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What is stupid? People's conception of unintelligent behavior

Aczel, Balazs; Palfi, Bence and Kekecs, Zoltan LU (2015) In Artificial Intelligence 53. p.51-58
Abstract

This paper argues that studying why and when people call certain actions stupid should be the interest of psychological investigations not just because it is a frequent everyday behavior, but also because it is a robust behavioral reflection of the rationalistic expectations to which people adjust their own behavior and expect others to. The relationship of intelligence and intelligent behavior has been the topic of recent debates, yet understanding why we call certain actions stupid irrespective of their cognitive abilities requires the understanding of what people mean when they call an action stupid. To study these questions empirically, we analyzed real-life examples where people called an action stupid. A collection of such stories... (More)

This paper argues that studying why and when people call certain actions stupid should be the interest of psychological investigations not just because it is a frequent everyday behavior, but also because it is a robust behavioral reflection of the rationalistic expectations to which people adjust their own behavior and expect others to. The relationship of intelligence and intelligent behavior has been the topic of recent debates, yet understanding why we call certain actions stupid irrespective of their cognitive abilities requires the understanding of what people mean when they call an action stupid. To study these questions empirically, we analyzed real-life examples where people called an action stupid. A collection of such stories was categorized by raters along a list of psychological concepts to explore what the causes are that people attribute to the stupid actions observed. We found that people use the label stupid for three separate types of situation: (1) violations of maintaining a balance between confidence and abilities; (2) failures of attention; and (3) lack of control. The level of observed stupidity was always amplified by higher responsibility being attributed to the actor and by the severity of the consequences of the action. These results bring us closer to understanding people's conception of unintelligent behavior while emphasizing the broader psychological perspectives of studying the attribute of stupid in everyday life.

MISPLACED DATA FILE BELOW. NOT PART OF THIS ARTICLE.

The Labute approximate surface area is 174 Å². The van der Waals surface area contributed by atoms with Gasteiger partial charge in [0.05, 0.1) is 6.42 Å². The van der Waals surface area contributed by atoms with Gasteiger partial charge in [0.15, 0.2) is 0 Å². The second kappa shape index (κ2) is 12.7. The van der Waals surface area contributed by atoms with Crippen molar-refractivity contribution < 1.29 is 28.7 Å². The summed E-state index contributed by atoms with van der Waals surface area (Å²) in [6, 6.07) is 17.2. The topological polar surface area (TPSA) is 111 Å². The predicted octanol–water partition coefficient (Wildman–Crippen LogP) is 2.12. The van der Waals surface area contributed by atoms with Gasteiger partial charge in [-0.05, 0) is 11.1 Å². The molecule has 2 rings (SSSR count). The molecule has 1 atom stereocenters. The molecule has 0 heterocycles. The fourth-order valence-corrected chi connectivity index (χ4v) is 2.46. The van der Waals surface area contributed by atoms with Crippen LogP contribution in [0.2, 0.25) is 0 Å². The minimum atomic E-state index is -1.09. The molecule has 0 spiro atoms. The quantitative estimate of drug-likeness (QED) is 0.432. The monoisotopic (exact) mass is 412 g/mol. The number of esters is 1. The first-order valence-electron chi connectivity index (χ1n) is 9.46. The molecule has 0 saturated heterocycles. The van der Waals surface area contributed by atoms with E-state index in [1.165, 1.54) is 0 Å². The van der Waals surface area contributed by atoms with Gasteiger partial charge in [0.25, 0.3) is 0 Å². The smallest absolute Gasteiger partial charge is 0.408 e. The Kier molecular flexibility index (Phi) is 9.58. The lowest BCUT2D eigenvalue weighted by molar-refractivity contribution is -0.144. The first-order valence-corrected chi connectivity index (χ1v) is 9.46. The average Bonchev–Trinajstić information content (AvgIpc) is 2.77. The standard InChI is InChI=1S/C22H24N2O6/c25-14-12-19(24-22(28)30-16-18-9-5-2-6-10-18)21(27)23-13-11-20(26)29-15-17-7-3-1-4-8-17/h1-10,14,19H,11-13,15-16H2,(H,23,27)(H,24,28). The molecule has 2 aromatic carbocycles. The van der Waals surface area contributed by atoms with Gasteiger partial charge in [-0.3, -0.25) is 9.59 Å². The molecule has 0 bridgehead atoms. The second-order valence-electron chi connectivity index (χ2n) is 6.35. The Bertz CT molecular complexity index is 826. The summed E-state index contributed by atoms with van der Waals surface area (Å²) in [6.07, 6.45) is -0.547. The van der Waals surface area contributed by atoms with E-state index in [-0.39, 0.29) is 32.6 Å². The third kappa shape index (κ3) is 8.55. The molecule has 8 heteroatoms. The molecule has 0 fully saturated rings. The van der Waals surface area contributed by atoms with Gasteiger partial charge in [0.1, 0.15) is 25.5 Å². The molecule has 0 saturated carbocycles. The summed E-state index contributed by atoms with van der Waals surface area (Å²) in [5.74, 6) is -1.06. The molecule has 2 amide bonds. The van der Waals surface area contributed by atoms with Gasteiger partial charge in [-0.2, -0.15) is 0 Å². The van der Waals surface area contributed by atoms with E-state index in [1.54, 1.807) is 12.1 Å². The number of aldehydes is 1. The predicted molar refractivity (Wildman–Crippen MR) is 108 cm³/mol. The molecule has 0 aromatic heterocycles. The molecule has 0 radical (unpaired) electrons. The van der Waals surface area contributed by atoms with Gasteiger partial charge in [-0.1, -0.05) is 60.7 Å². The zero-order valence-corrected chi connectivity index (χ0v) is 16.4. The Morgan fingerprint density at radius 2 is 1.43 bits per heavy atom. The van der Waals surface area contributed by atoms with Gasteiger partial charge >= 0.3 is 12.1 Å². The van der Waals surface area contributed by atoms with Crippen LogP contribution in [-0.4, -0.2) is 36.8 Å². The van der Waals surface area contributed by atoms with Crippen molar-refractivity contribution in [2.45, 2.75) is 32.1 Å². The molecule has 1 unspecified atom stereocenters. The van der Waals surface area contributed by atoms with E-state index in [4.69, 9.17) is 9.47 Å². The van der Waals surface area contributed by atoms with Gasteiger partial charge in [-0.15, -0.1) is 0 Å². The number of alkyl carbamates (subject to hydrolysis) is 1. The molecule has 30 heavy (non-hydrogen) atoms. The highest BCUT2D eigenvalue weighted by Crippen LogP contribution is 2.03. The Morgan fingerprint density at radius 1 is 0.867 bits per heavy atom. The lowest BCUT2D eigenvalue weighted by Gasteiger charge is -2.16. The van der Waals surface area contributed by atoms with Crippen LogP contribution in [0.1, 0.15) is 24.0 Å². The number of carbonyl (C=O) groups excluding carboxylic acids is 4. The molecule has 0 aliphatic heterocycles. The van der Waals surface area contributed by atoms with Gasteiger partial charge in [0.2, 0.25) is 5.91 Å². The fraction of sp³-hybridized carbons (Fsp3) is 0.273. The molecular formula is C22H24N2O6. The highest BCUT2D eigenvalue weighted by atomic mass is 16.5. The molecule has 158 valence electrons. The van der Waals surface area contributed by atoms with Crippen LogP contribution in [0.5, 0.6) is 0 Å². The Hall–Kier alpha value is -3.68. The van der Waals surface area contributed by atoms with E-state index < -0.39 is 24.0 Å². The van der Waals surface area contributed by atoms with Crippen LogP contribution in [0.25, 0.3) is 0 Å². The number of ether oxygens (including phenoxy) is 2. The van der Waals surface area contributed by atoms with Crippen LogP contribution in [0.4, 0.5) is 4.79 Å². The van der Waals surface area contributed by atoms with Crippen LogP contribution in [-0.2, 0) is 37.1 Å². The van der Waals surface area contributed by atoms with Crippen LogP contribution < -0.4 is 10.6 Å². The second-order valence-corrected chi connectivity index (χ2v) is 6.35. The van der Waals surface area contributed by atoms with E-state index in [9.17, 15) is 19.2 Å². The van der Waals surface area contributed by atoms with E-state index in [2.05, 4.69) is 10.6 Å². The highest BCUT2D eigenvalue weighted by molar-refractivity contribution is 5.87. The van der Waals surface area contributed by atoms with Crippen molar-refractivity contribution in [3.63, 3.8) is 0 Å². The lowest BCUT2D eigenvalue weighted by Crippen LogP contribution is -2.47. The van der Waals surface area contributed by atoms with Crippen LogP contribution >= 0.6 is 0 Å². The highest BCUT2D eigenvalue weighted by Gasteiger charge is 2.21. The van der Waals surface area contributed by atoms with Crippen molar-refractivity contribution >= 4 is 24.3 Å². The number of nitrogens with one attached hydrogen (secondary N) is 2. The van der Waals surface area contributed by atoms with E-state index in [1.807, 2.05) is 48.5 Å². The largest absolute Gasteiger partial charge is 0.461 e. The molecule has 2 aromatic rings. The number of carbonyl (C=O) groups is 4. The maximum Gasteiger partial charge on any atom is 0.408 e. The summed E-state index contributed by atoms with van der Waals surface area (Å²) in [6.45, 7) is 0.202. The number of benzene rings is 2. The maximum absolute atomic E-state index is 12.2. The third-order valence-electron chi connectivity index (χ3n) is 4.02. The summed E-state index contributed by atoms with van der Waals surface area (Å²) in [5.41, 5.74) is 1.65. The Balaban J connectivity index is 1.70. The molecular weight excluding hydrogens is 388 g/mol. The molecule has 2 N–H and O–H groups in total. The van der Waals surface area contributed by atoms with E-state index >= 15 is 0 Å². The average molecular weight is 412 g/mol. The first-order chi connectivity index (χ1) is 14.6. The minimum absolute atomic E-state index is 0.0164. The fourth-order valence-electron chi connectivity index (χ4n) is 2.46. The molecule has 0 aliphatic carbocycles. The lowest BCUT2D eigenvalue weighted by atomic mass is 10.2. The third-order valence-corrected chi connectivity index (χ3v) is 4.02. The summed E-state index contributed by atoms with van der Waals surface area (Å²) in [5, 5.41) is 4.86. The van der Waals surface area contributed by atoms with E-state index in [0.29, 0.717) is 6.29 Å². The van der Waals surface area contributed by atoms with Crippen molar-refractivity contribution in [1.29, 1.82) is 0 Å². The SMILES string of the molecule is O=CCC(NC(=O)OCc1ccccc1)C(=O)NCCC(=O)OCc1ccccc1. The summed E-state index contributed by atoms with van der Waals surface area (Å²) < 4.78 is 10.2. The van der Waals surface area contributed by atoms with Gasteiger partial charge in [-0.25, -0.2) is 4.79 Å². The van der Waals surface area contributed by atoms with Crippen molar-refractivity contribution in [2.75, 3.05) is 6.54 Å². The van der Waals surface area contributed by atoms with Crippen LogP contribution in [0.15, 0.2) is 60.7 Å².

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author
publishing date
type
Contribution to journal
publication status
published
subject
keywords
Implicit theory of stupid action, Stupid, Unintelligent behavior
in
Artificial Intelligence
volume
53
pages
8 pages
publisher
Elsevier
external identifiers
  • scopus:84941142631
ISSN
0160-2896
DOI
10.1016/j.intell.2015.08.010
language
English
LU publication?
no
id
b3f5d3c3-fa19-4217-a66e-b04e0a5c44e5
date added to LUP
2017-03-27 15:53:05
date last changed
2017-04-10 10:29:52
@article{b3f5d3c3-fa19-4217-a66e-b04e0a5c44e5,
  abstract     = {<p>This paper argues that studying why and when people call certain actions stupid should be the interest of psychological investigations not just because it is a frequent everyday behavior, but also because it is a robust behavioral reflection of the rationalistic expectations to which people adjust their own behavior and expect others to. The relationship of intelligence and intelligent behavior has been the topic of recent debates, yet understanding why we call certain actions stupid irrespective of their cognitive abilities requires the understanding of what people mean when they call an action stupid. To study these questions empirically, we analyzed real-life examples where people called an action stupid. A collection of such stories was categorized by raters along a list of psychological concepts to explore what the causes are that people attribute to the stupid actions observed. We found that people use the label stupid for three separate types of situation: (1) violations of maintaining a balance between confidence and abilities; (2) failures of attention; and (3) lack of control. The level of observed stupidity was always amplified by higher responsibility being attributed to the actor and by the severity of the consequences of the action. These results bring us closer to understanding people's conception of unintelligent behavior while emphasizing the broader psychological perspectives of studying the attribute of stupid in everyday life.</p>},
  author       = {Aczel, Balazs and Palfi, Bence and Kekecs, Zoltan},
  issn         = {0160-2896},
  keyword      = {Implicit theory of stupid action,Stupid,Unintelligent behavior},
  language     = {eng},
  month        = {11},
  pages        = {51--58},
  publisher    = {Elsevier},
  series       = {Artificial Intelligence},
  title        = {What is stupid? People's conception of unintelligent behavior},
  url          = {http://dx.doi.org/10.1016/j.intell.2015.08.010},
  volume       = {53},
  year         = {2015},
}